I just got back from the Dance Repository Theatre’s preview of Canción del Cuerpo, which was intriguing enough that I’ll want to see it when it’s finished.
One interesting gimmick William Meadow’s use of Wiimotes to control the score. I can imagine a fun version of Guitar Hero or Rock Band where you conduct with Wiimotes, but I’m not sure I see the value in a real performance (other than the novelty). If you’re going to rely on digital recordings, having a human at the helm is like having a human umpire call balls and strikes: the human element can only add mistakes.
I can understand the appeal of a live orchestra: even my uncultured non-audiophile ears appreciate the difference between a real orchestra and a pair of speakers. But once you have the speakers, what’s the point of having a live conductor? Why wouldn’t you just use the best recording?
I spilled some soy sauce on a book, staining the edge of a few pages. Considering the condition I’ve seen some APL books in, I doubt the damage would have been noticed had I not pointed out the damage and volunteered to pay whatever fine they wanted to impose. Today, on attempting to renew a book, I find that my account is blocked because I have a $26.50 fine. That would be a bit surprising for any book, since it’s just a few drops of soy sauce, but it seems especially strange in this case because the book retails for $15 and the exact edition I damaged is available new on amazon for $10 (and used for $.01). Does it really cost them $16.50 to stock a new book?
I’m not complaining: considering how much benefit I get from the library and how much I donate, I’m still getting a great deal; I view this as an additional (well deserved) donation to the library. Just sayin’, this fee structure strikes me as being a bit unusual.
I’m not one of these people who complains about the deadweight loss of Christmas. If you want to get all homo economicus, presents are a valuable signal: finding out how well someone really knows you is hard (expensive), whereas buying a book or even a TV is easy (cheap). Potlucks, on the other hand, bug me to no end.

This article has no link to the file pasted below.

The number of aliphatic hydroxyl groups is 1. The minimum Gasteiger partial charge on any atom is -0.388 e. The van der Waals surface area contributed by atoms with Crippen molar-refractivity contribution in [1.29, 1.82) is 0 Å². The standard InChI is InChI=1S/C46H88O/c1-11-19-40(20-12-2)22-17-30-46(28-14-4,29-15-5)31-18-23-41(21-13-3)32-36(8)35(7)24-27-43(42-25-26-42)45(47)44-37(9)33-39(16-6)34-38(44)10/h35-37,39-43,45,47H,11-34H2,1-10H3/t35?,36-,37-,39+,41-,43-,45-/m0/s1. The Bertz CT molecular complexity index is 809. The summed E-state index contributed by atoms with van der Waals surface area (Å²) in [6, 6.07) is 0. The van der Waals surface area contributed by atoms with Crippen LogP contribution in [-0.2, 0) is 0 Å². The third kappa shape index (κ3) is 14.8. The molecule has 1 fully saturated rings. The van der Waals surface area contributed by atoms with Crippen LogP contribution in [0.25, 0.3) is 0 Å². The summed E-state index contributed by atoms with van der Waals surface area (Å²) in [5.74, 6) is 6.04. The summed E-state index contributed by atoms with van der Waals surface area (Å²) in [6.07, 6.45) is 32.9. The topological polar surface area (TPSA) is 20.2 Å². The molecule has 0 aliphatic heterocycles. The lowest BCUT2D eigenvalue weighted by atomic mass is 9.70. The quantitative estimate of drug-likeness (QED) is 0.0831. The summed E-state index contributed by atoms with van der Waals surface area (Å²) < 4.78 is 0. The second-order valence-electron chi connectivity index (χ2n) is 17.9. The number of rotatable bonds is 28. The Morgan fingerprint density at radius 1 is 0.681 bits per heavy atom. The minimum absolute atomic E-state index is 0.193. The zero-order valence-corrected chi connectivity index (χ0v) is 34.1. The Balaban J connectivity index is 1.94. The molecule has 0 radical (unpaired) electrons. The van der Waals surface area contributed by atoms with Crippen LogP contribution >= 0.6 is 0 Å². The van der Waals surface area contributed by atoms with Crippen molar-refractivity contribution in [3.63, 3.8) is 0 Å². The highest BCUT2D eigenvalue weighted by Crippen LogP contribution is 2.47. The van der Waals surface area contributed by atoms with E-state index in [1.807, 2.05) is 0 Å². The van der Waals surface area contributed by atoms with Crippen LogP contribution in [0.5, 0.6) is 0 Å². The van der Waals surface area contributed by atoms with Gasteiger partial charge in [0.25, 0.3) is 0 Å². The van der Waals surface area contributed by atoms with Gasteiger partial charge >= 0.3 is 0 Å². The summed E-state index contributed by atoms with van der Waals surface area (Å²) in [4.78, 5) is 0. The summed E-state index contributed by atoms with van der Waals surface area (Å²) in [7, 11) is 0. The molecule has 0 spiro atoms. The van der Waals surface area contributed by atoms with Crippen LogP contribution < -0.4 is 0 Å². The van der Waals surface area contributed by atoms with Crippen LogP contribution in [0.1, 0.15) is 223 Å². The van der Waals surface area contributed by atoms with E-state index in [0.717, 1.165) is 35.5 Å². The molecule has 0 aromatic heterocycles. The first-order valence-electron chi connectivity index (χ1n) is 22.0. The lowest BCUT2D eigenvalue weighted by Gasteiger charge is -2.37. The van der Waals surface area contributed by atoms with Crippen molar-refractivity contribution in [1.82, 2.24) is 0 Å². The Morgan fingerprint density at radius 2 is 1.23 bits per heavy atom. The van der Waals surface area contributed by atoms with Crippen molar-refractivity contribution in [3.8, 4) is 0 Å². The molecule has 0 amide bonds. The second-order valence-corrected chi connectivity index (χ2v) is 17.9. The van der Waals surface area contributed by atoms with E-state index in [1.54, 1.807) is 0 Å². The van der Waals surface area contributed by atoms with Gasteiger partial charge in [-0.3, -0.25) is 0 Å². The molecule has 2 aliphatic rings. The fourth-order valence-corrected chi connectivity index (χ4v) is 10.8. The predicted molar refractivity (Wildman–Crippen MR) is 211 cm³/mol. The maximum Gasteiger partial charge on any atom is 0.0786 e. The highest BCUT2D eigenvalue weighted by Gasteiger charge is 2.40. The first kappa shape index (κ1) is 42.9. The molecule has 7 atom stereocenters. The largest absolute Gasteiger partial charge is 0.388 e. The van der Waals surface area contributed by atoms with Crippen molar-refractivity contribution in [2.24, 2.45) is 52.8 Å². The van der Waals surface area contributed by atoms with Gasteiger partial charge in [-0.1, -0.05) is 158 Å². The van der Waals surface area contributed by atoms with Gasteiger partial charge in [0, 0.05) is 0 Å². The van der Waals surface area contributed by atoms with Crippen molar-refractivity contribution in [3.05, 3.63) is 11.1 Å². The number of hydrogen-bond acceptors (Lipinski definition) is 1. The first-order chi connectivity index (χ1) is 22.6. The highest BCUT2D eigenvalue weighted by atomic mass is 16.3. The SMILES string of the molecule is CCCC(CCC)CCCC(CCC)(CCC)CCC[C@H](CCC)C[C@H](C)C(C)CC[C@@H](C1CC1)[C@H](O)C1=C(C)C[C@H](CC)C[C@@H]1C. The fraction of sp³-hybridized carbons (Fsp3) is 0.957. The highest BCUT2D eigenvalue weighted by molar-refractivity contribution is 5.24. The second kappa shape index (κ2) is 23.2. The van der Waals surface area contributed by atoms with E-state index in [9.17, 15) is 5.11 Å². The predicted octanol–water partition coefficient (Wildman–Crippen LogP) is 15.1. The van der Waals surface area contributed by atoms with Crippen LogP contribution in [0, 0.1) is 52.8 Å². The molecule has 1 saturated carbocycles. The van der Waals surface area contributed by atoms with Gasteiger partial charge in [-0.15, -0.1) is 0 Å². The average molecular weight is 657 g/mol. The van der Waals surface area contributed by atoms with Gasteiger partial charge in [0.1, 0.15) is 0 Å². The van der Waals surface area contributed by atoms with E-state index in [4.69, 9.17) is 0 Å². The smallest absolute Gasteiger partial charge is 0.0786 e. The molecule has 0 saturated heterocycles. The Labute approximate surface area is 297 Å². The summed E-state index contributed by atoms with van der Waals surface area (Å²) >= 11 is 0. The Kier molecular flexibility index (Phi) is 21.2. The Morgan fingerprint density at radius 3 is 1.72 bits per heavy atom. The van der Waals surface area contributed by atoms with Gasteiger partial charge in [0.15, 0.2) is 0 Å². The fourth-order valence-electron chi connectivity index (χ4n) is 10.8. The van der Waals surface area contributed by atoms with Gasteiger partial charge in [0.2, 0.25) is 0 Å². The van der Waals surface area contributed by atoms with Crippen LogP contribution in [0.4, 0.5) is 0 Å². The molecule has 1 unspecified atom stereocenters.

Cooking has obvious economies of scale: cooking ten times as much of a dish takes perhaps twice as long; and cooking ten times as many dishes has about the same overhead, because so much can be done in parallel (and the relative overhead is even lower, if you consider cleanup time). Having each person prepare a single dish is the most inefficient possible way to go about it. Furthermore, not everyone has the same aptitude for cooking: division of labor, people! Worse yet, each person inevitably brings at least one dish or dessert that’s large enough to feed five or ten people (and oftentimes more than one), so there’s an order of magnitude food than necessary, much of which goes to waste (leftovers aren’t as good as freshly made food, so this is lossy even if the food gets eaten).
P.S. If you’re in Austin, and want some leftover pie (apple, pecan, or pumpkin), cake (chocolate), side dishes (green bean casserole, stuffing, or gravy), meat (turkey or chicken), or meat substitute (seitan or tofu) let me know.
There are at least a few groups doing related work here at the University of Texas: a handful of people working with Greg Plaxton, a couple of people doing mechanism design in the Laboratory for Intelligent Processes and Systems (LIPS) with Suzanne Barber, and the trading agents folks working with Peter Stone, but we don’t run into each other much. Not to mention the people in the Economics, Operations Research, and Business Schools that I haven’t even heard of.
To remedy this, I’m starting an AGT / CMD / MAS reading group. I’ve run the idea by a handful of interested ECE students who have promised to show up. I imagine there’s more interest for this topic among CS and Econ students, but I don’t know how to reach those folks. Please forward this to anyone you think might be interested, and shoot me an email, leave a comment here, or subscribe to firstname.lastname@example.org, if you want to join. Thanks!